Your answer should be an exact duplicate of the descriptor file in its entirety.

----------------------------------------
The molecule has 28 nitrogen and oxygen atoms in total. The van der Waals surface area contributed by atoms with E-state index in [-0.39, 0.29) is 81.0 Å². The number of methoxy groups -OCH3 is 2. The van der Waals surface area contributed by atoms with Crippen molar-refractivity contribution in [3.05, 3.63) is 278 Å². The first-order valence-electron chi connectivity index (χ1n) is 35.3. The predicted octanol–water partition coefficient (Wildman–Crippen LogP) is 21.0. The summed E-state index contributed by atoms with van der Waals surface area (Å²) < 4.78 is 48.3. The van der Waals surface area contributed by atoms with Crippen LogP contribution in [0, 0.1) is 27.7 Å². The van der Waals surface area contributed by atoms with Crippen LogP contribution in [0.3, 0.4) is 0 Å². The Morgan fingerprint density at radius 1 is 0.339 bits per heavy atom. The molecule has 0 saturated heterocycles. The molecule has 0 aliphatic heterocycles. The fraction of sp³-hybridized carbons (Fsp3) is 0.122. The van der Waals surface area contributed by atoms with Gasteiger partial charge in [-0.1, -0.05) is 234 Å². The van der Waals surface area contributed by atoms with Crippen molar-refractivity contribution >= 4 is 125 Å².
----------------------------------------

The molecule has 28 nitrogen and oxygen atoms in total. The van der Waals surface area contributed by atoms with E-state index in [-0.39, 0.29) is 81.0 Å². The number of methoxy groups -OCH3 is 2. The van der Waals surface area contributed by atoms with Crippen molar-refractivity contribution in [3.05, 3.63) is 278 Å². The first-order valence-electron chi connectivity index (χ1n) is 35.3. The predicted octanol–water partition coefficient (Wildman–Crippen LogP) is 21.0. The summed E-state index contributed by atoms with van der Waals surface area (Å²) < 4.78 is 48.3. The van der Waals surface area contributed by atoms with Crippen LogP contribution in [0, 0.1) is 27.7 Å². The van der Waals surface area contributed by atoms with Crippen LogP contribution in [0.3, 0.4) is 0 Å². The Morgan fingerprint density at radius 1 is 0.339 bits per heavy atom. The molecule has 0 saturated heterocycles. The molecule has 0 aliphatic heterocycles. The fraction of sp³-hybridized carbons (Fsp3) is 0.122. The van der Waals surface area contributed by atoms with Gasteiger partial charge in [-0.1, -0.05) is 234 Å². The van der Waals surface area contributed by atoms with Crippen molar-refractivity contribution >= 4 is 125 Å².